At night, Bellmer can hear the dummies whispering. They chatter
about their aborted lives, their stunted dreams, their embalmed
desires. But only to each other, never to Bellmer. He wonders if
they're even aware of him. How he carefully gathers their broken
bodies at the bottom of the concrete shafts after the researchers
have finished with their photos and Velocity Impact studies, noting
the dummies' compound fractures, the terrible abrasions that mark
their white flesh. Bellmer doesn't understand how tossing corpses
down ersatz elevator shafts is supposed to make car crashes safer,
but he doesn't argue with the powers that be.
Bellmer doesn't mind touching the bodies, but he wishes they
wouldn't speak. Listening to the stories of their lost lives fills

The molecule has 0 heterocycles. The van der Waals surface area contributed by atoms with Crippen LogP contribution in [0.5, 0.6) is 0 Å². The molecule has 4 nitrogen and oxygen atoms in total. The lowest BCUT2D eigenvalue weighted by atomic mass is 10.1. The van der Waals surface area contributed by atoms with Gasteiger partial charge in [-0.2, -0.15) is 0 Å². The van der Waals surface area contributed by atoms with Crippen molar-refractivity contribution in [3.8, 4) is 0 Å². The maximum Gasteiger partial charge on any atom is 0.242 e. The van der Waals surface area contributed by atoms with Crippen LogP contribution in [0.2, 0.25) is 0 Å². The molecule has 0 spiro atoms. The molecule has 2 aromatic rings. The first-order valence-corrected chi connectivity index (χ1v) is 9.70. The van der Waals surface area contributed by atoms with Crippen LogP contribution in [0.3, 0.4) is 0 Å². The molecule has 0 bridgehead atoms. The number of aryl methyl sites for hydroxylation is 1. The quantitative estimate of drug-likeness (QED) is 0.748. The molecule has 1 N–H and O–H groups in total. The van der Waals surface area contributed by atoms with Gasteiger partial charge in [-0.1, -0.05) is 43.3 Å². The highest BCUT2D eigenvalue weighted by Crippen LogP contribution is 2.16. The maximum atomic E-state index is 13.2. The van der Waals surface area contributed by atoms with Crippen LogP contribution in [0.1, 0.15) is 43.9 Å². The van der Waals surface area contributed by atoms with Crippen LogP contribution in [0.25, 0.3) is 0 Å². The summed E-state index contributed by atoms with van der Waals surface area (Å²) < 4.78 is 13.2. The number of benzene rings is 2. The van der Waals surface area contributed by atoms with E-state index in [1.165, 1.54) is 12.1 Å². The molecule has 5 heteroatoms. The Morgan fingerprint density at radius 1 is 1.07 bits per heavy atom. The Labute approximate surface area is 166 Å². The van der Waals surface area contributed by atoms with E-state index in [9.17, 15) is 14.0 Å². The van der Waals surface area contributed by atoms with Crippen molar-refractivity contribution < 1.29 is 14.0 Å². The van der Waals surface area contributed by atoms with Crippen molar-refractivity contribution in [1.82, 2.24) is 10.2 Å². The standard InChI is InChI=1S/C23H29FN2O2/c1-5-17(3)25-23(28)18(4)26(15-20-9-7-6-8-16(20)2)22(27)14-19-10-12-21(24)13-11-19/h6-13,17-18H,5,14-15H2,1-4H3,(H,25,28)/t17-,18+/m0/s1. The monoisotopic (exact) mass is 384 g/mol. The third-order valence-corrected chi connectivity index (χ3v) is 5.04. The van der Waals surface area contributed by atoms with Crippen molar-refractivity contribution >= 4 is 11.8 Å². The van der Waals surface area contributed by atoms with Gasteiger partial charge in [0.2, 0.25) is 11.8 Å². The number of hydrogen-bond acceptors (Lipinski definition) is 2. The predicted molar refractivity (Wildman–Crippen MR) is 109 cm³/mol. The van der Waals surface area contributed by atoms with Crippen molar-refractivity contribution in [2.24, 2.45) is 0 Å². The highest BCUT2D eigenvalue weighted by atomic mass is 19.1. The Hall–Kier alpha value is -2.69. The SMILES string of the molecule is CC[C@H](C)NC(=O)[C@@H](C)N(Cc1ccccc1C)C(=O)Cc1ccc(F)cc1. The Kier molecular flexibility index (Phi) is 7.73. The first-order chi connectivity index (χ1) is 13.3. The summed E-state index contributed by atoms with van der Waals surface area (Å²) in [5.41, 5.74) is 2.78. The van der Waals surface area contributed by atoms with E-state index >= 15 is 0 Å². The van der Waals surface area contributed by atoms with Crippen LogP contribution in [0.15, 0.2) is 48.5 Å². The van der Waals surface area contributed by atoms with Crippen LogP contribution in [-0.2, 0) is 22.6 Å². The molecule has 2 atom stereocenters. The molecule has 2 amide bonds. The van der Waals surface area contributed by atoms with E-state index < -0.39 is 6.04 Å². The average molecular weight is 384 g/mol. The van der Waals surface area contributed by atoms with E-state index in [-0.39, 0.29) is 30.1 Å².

him with a profound sadness. And loneliness. Even the dead have each
other to whisper to, but Bellmer has no one. It was after Alyson
left him. He descended into silence and when he looked up, years had
ticked by and he was utterly alone. How pathetic, he thinks, to be
jealous of the dead.
One night in December, after years of listening to the bodies'
rustling paper voices, Bellmer opens his mouth. "My name is
William. I've worked here ten years. Tonight is my anniversary." For
the first time, the bodies fall silent. They cannot turn their heads
or move their eyes, but Bellmer can feel a change, a shift in their
attention. He takes a breath and continues. "I was born in New York,
but we moved when away when I was young
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Richard Kadrey is a journalist, essayist, editor, and fiction writer, among other accomplishments. He has written essays and memoirs extensively for the Web, and
a search on his name on Google will prove rewarding.